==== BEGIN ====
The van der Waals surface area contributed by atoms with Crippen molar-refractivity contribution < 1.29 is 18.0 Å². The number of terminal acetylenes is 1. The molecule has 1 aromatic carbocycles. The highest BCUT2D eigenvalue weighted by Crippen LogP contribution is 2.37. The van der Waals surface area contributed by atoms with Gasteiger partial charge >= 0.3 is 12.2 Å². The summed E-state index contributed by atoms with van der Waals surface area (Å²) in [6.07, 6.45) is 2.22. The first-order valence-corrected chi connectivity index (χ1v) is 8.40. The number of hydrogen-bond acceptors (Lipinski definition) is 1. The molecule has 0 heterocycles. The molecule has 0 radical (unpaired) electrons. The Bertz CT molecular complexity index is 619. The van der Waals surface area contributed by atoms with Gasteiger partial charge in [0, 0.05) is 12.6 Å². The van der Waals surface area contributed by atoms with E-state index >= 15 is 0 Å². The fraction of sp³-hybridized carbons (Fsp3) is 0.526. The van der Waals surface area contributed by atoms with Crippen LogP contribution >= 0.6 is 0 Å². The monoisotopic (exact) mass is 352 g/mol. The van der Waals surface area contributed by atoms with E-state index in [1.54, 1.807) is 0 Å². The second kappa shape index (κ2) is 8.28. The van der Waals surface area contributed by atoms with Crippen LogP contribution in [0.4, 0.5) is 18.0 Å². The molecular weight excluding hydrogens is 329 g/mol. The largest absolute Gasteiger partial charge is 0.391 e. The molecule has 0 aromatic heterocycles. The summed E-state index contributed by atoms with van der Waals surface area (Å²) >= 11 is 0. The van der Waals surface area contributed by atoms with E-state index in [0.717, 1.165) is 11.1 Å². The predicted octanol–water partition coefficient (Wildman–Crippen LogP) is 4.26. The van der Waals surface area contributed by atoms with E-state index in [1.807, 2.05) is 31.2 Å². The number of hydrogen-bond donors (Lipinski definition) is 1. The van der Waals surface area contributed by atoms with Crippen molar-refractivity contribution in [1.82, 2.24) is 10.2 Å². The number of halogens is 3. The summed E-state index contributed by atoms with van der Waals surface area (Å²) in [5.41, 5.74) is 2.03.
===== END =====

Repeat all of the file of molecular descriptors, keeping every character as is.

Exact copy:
The van der Waals surface area contributed by atoms with Crippen molar-refractivity contribution < 1.29 is 18.0 Å². The number of terminal acetylenes is 1. The molecule has 1 aromatic carbocycles. The highest BCUT2D eigenvalue weighted by Crippen LogP contribution is 2.37. The van der Waals surface area contributed by atoms with Gasteiger partial charge >= 0.3 is 12.2 Å². The summed E-state index contributed by atoms with van der Waals surface area (Å²) in [6.07, 6.45) is 2.22. The first-order valence-corrected chi connectivity index (χ1v) is 8.40. The number of hydrogen-bond acceptors (Lipinski definition) is 1. The molecule has 0 heterocycles. The molecule has 0 radical (unpaired) electrons. The Bertz CT molecular complexity index is 619. The van der Waals surface area contributed by atoms with Gasteiger partial charge in [0, 0.05) is 12.6 Å². The van der Waals surface area contributed by atoms with E-state index >= 15 is 0 Å². The fraction of sp³-hybridized carbons (Fsp3) is 0.526. The van der Waals surface area contributed by atoms with Crippen LogP contribution >= 0.6 is 0 Å². The monoisotopic (exact) mass is 352 g/mol. The van der Waals surface area contributed by atoms with E-state index in [1.54, 1.807) is 0 Å². The second kappa shape index (κ2) is 8.28. The van der Waals surface area contributed by atoms with Crippen LogP contribution in [0.4, 0.5) is 18.0 Å². The molecular weight excluding hydrogens is 329 g/mol. The largest absolute Gasteiger partial charge is 0.391 e. The molecule has 0 aromatic heterocycles. The summed E-state index contributed by atoms with van der Waals surface area (Å²) >= 11 is 0. The van der Waals surface area contributed by atoms with E-state index in [0.717, 1.165) is 11.1 Å². The predicted octanol–water partition coefficient (Wildman–Crippen LogP) is 4.26. The van der Waals surface area contributed by atoms with E-state index in [1.807, 2.05) is 31.2 Å². The number of hydrogen-bond donors (Lipinski definition) is 1. The van der Waals surface area contributed by atoms with Crippen molar-refractivity contribution in [1.82, 2.24) is 10.2 Å². The number of halogens is 3. The summed E-state index contributed by atoms with van der Waals surface area (Å²) in [5.41, 5.74) is 2.03.